There is some good news for those many internet users who have Flash installed on their computers.
As I explained at the end of last week, vulnerabilities have been found in Adobe Flash that are being actively exploited by online criminals.
At the time of writing that article, Adobe had issued a patch for one of the critical vulnerabilities - but not the other. Adobe estimated that it wouldn't be possible to issue a patch for the second zero-day vulnerability (known as CVE-2015-0311) until Monday 26 January or later in the week.
Well, with concern rising about the increased number of attacks, Adobe updated its security advisory on Saturday to say the following:
Users who have enabled auto-update for the Flash Player desktop runtime will be receiving version 22.214.171.1246 beginning on January 24. This version includes a fix for CVE-2015-0311. Adobe expects to have an update available for manual download during the week of January 26, and we are working with our distribution partners to make the update available in Google Chrome and Internet Explorer 10 and 11. For more information on updating Flash Player please refer to this post.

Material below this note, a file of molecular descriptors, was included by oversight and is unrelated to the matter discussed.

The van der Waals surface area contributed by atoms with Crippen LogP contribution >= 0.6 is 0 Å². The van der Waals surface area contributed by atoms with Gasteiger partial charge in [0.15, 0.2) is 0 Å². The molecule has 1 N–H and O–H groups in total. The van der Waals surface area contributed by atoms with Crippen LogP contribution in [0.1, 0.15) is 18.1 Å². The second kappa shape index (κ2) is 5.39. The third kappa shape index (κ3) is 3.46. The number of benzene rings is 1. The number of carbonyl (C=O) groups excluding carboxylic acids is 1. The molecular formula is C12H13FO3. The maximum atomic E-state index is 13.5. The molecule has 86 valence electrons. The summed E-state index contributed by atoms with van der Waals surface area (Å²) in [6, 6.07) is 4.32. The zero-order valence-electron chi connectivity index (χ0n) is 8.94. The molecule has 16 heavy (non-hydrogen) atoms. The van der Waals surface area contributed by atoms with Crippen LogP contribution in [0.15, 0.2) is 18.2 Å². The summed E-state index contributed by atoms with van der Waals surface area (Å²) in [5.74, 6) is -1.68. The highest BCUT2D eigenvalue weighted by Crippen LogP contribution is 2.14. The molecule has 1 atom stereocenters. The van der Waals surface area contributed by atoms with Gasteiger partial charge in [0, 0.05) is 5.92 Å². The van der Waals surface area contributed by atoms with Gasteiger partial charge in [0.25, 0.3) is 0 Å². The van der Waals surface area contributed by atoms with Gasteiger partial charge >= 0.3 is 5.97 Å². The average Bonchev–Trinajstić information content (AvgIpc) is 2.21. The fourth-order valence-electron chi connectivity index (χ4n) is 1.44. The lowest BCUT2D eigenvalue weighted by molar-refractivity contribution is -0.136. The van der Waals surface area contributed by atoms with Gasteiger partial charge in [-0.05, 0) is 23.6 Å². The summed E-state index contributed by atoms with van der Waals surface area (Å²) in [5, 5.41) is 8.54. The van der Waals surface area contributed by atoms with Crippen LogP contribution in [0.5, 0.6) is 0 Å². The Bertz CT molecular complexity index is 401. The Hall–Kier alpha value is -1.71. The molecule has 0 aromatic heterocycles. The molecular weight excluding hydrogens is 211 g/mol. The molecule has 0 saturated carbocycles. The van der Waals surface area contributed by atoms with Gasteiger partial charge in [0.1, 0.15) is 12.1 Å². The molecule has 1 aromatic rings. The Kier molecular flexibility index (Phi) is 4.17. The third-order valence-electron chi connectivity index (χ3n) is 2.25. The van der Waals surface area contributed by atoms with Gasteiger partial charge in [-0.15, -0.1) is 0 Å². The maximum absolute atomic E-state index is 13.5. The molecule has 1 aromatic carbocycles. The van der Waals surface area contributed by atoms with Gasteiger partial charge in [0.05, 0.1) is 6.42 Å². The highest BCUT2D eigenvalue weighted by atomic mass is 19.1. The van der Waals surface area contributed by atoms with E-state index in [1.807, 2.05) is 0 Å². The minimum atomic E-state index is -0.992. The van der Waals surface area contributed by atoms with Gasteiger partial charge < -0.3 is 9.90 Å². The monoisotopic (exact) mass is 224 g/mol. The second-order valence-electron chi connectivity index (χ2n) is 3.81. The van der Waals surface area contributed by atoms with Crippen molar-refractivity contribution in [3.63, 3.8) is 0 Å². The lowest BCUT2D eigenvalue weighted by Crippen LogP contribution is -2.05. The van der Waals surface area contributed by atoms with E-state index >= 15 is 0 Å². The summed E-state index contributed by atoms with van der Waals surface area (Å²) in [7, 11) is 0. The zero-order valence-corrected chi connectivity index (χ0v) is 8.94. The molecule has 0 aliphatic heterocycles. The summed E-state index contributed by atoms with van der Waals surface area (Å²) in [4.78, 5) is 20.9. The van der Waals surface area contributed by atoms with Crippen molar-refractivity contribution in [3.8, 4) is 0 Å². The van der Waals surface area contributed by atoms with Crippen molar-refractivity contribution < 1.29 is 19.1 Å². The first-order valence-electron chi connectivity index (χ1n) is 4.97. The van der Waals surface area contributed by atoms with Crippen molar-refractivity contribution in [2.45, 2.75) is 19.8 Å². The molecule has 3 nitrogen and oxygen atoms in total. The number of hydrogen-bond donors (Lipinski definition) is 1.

Sure enough, when I checked System Preferences on my Mac OS X computer I was able to see that Adobe Flash had been automagically updated to the fixed version 126.96.36.1996.
If you don't have Adobe configured to automatically update, you can tell it to check to see if an update is available at a click of a button.
However, it's not such good news if you are using Chrome or Internet Explorer 10/11 as your browser - it sounds like Adobe needs to get a little help from Google and Microsoft to get the version of Flash built into those browsers updated.
And, if you need to manually download a fixed version of Flash, you probably will have to wait Monday or later in the week.
Adobe often gets something of a beating because of the number of vulnerabilities found in its software (although its product security does appear to have improved considerably in recent years), but on this occasion we should all thank them for managing to get a fix out - for at least some users - ahead of schedule.